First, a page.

Holden are reviewing their lucrative Collingwood sponsorship, adding a critical new element to the controversy involving prominent AFL figures Eddie McGuire and Caroline Wilson.
The carmaker revealed on Monday night that it had sought a meeting with the Magpies to discuss the issue involving their president.
The deal, understood to be worth $3 million per year, includes naming rights for Collingwood's administration and training headquarters near the MCG.
"Holden is engaging with Collingwood to directly express our disappointment and discuss the future of our sponsorship," the company posted on its official Twitter account.
McGuire said on Tuesday morning he could understand the position of one of the club's major backers.
"They're entitled to it," he told Triple M.
"They put their name to the club. I hope we can work through the situation."
McGuire will front a scheduled Magpies board meeting on Tuesday night, and while he admitted he'd reconsidered his position at the club, he indicated he would not be vacating his post.
"I will only be there if I'm a positive force and not a negative one," he said.
"At the moment I have been a negative force for the past few days, but I will work hard." McGuire, North Melbourne chairman James Brayshaw and All Australian selector Danny Frawley suggested Wilson should be the only participant in next year's charity ice slide at the AFL's Freeze MND match on June 13 ahead of the Melbourne-Collingwood clash.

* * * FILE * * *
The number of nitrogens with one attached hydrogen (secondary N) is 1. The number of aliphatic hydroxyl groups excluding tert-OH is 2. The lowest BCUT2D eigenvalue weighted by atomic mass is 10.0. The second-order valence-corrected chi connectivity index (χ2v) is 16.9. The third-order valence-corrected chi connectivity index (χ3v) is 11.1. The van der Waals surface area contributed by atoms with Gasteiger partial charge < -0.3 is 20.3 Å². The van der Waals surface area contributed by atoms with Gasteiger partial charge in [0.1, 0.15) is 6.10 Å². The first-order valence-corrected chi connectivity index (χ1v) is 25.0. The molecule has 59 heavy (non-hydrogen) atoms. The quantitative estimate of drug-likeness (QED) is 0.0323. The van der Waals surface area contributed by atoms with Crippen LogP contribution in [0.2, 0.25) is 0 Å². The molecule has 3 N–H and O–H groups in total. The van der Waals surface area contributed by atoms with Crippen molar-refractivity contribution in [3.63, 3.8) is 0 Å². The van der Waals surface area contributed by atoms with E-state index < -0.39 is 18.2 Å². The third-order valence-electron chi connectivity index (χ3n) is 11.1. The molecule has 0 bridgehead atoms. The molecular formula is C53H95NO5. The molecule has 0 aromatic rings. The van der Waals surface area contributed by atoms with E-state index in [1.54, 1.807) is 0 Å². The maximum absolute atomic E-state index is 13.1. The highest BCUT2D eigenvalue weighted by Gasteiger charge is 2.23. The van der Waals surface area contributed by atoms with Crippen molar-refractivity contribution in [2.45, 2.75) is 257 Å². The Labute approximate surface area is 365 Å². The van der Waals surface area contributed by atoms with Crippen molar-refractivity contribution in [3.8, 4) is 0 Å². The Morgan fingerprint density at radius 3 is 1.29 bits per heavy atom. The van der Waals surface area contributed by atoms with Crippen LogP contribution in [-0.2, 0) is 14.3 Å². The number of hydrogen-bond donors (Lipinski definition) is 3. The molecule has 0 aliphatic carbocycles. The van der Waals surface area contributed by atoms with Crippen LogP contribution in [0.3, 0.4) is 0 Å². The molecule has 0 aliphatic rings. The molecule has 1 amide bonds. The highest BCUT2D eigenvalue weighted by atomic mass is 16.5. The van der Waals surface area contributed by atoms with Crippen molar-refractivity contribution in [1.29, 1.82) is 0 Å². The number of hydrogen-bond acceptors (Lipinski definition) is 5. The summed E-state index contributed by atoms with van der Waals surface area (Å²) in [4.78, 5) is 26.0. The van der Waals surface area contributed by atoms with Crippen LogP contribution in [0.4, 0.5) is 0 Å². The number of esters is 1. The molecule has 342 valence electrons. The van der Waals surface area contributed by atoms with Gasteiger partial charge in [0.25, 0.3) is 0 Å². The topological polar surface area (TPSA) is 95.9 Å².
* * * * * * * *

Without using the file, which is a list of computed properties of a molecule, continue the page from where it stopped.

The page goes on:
McGuire said he would pledge $50,000 "if she stays under", before going on to describe Wilson as "like a black widow" spider.
Brayshaw then said he would also pledge money for it, while Frawley added he would hold her under.
Both have since apologised.
McGuire issued a video statement through the Collingwood website on Monday evening, apologising unreservedly to Wilson.
"In the last 24 hours and particularly (Monday) morning, I've seen the impact of the comments on (Caroline)," McGuire said of the respected sports journalist.
"No person should ever feel uneasy or threatened in football's family and for that I am deeply sorry and I apologise unreservedly to Caroline for putting her in that position."
McGuire's comments earlier on Monday about the controversy were dismissed widely as being insincere.
AFL chief executive Gillon McLachlan issued a lengthy statement blasted the comments, but stopped short of sanctioning McGuire, despite having broad powers to do so.
Wilson was upset by the original comments, saying there was venom in them, but said he accepted the apologies.
"He (McGuire) has definitely changed his tune - he's had a few cracks at it and he's finally got there," she told Channel Nine's Footy Classified.
"To his credit, what he said (on Monday night) was absolutely acceptable and I really appreciate he's done it."